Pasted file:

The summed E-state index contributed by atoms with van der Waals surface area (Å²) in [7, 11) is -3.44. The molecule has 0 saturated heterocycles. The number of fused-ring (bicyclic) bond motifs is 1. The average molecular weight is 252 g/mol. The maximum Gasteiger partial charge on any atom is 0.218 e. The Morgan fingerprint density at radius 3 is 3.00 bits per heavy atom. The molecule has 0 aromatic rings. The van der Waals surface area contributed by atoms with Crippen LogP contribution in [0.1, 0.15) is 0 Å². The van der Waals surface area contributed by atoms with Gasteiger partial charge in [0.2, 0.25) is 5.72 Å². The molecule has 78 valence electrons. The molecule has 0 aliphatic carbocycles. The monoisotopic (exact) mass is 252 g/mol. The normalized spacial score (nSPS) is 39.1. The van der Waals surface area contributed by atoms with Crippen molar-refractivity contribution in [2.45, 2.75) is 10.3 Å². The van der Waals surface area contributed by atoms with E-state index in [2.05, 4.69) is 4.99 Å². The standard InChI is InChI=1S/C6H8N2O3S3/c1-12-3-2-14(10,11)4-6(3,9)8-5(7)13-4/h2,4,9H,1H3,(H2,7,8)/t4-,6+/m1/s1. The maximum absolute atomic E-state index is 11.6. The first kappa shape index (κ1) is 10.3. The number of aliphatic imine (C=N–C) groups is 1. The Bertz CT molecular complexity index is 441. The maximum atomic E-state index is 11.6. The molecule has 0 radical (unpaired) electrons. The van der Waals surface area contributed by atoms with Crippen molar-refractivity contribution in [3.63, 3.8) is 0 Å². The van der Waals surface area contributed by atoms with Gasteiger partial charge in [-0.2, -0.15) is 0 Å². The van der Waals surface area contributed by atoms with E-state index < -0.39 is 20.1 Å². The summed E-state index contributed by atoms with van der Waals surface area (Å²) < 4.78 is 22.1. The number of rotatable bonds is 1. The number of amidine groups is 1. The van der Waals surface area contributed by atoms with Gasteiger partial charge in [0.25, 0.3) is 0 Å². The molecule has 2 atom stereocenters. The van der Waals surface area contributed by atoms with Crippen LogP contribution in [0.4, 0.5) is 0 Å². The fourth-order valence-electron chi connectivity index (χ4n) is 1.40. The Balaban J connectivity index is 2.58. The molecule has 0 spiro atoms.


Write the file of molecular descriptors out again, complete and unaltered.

The summed E-state index contributed by atoms with van der Waals surface area (Å²) in [7, 11) is -3.44. The molecule has 0 saturated heterocycles. The number of fused-ring (bicyclic) bond motifs is 1. The average molecular weight is 252 g/mol. The maximum Gasteiger partial charge on any atom is 0.218 e. The Morgan fingerprint density at radius 3 is 3.00 bits per heavy atom. The molecule has 0 aromatic rings. The van der Waals surface area contributed by atoms with Crippen LogP contribution in [0.1, 0.15) is 0 Å². The van der Waals surface area contributed by atoms with Gasteiger partial charge in [0.2, 0.25) is 5.72 Å². The molecule has 78 valence electrons. The molecule has 0 aliphatic carbocycles. The monoisotopic (exact) mass is 252 g/mol. The normalized spacial score (nSPS) is 39.1. The van der Waals surface area contributed by atoms with Crippen molar-refractivity contribution in [2.45, 2.75) is 10.3 Å². The van der Waals surface area contributed by atoms with E-state index in [2.05, 4.69) is 4.99 Å². The standard InChI is InChI=1S/C6H8N2O3S3/c1-12-3-2-14(10,11)4-6(3,9)8-5(7)13-4/h2,4,9H,1H3,(H2,7,8)/t4-,6+/m1/s1. The maximum absolute atomic E-state index is 11.6. The first kappa shape index (κ1) is 10.3. The number of aliphatic imine (C=N–C) groups is 1. The Bertz CT molecular complexity index is 441. The maximum atomic E-state index is 11.6. The molecule has 0 radical (unpaired) electrons. The van der Waals surface area contributed by atoms with Crippen molar-refractivity contribution in [3.63, 3.8) is 0 Å². The van der Waals surface area contributed by atoms with Gasteiger partial charge in [-0.2, -0.15) is 0 Å². The van der Waals surface area contributed by atoms with E-state index < -0.39 is 20.1 Å². The summed E-state index contributed by atoms with van der Waals surface area (Å²) < 4.78 is 22.1. The number of rotatable bonds is 1. The number of amidine groups is 1. The van der Waals surface area contributed by atoms with Gasteiger partial charge in [0.25, 0.3) is 0 Å². The molecule has 2 atom stereocenters. The van der Waals surface area contributed by atoms with Crippen LogP contribution in [0.4, 0.5) is 0 Å². The fourth-order valence-electron chi connectivity index (χ4n) is 1.40. The Balaban J connectivity index is 2.58. The molecule has 0 spiro atoms.